Changes in store for Educate Together school

This has been a year of social change and progress for Ireland thus far, with marriage equality and abortion rights being debated on a wide scale. Perhaps 2015 will ultimately be seen as the year that Ireland began to strongly move away from its religious roots and towards a more secular position in the world.

First Choice for paper

But what about our schooling system?
With our population becoming much more varied in religion and ethnicity, alternatives to traditional Catholic schools have grown in popularity, and religious education is no longer the only option for school-seeking parents. However, the Catholic church still runs over 90% of schools in Ireland. Moving away from religious teachings has not been as swift as some parents may like.

In the last ten years, the Educate Together network of non-denominational schools in Ireland has doubled its numbers, with 77 primary schools and four secondary schools currently being run under its ethos. In Dublin 8 there are two: Griffith Barracks Multi-Denominational School and Canal Way Educate Together. There are 13 other primary schools in Dublin 8 that are all religiously affiliated (11 Catholic, 2 Church of Ireland).

From the Islamic Foundation of Ireland to the Irish Jewish Museum nearby, the Liberties and Dublin 8 more broadly have grown to be a melting pot of cultures and ethnicities. In an area which has such a diverse community, it’s no surprise that Educate Together schools are in such high demand.
The principal at Canal Way Educate Together, Dermot Stanley, says the school has been a huge success since it opened in 2009 and that the demand for places has been enormous, with hundreds of children now pre-enrolled in the school up until 2018. “The school really reflects the area’s diversity,” Stanley says. “We have such a blend of cultures and socio-economic backgrounds and it’s important to reflect that in our school. I really think a school should be a micro-world of its wider community and I think our school really achieves that.”

With demand so high, parents want to know about enrolment policies. The Educate Together schools do not, of course, require a child’s baptismal certificate. According to its website, Griffith Barracks Multi-Denominational firstly enrol pupils who have a sibling in the school, followed by pupils who are the children of a member of staff. After these criteria are met, the places are allocated randomly, meaning that neither children’s religion nor their address will affect chances of enrollment. Canal Way Educate Together, in accordance with the Educate Together network as a whole, enrol on a first come-first served basis.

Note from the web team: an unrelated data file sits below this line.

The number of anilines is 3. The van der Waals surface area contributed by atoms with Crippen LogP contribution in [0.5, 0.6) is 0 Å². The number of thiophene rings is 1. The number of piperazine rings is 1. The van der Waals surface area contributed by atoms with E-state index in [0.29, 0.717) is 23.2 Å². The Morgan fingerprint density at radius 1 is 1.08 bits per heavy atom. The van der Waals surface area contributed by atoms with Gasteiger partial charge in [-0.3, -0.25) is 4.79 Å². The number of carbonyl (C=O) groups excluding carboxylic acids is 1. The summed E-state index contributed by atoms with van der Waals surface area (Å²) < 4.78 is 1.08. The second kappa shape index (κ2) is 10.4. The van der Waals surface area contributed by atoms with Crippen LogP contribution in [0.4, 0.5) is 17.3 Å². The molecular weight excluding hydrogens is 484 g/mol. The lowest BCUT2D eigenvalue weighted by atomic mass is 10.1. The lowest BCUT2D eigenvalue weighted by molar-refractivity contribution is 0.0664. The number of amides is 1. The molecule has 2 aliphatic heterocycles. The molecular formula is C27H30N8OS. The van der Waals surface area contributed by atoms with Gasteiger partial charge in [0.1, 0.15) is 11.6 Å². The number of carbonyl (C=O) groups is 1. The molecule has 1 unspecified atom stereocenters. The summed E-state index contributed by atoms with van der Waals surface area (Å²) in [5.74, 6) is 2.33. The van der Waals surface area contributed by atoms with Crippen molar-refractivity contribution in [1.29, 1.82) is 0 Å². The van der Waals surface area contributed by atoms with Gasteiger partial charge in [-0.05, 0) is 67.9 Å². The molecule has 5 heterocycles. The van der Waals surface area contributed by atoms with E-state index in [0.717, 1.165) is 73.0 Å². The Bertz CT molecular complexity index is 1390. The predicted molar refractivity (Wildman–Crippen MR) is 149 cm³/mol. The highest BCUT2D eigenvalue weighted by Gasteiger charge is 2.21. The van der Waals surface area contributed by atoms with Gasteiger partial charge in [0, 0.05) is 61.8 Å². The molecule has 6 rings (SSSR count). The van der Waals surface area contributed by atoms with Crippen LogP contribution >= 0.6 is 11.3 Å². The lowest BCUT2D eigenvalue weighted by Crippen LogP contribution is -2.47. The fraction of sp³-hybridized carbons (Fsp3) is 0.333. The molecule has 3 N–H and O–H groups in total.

This is in contrast to the Catholic and Church of Ireland schools in the area, which have the religion of the child as a criterion for acceptance, with some giving first preference to Catholic children when enrolling. At least one school asks for the religion of each parent to be supplied on the application form.
In areas where no Educate Together option is available, the network also supports Start Up Groups, with local parents who lobby for one to be built in the area: that was how Canal Way Educate Together got started.

It seems that freedom of choice is the most important factor for parents in choosing an alternative school, as a 2012 report showed that most multi-denominational schools are 50% Catholic. Mothers in multi-denominational schools are also as likely to describe themselves as very religious or spiritual as mothers in Catholic schools. This is something that Dermot Stanley says is important to talk about when it comes to Educate Together. “I think that some people see Educate Together as being ‘anti-Catholic’ but that’s not what the schools are about at all,” Stanley says. “I think many people would be surprised at the amount of Catholic children there are in our school. It’s much more a matter of freedom of choice for the parents.”
Although having two Educate Together schools in area would be an advantage over some others, in an area with such a large population, two are not enough. “The opportunities for building new schools so close to the city centre just don’t come up as much as they do further outside the city,” Stanley says.
“It’s trickier in Dublin 8 to try and build new schools even though the demand is there. I really think there’s a shortage of Educate Together schools in the area and not enough choice for the parents living here. But since the building opportunities are so slim, there’s not much we can do.”

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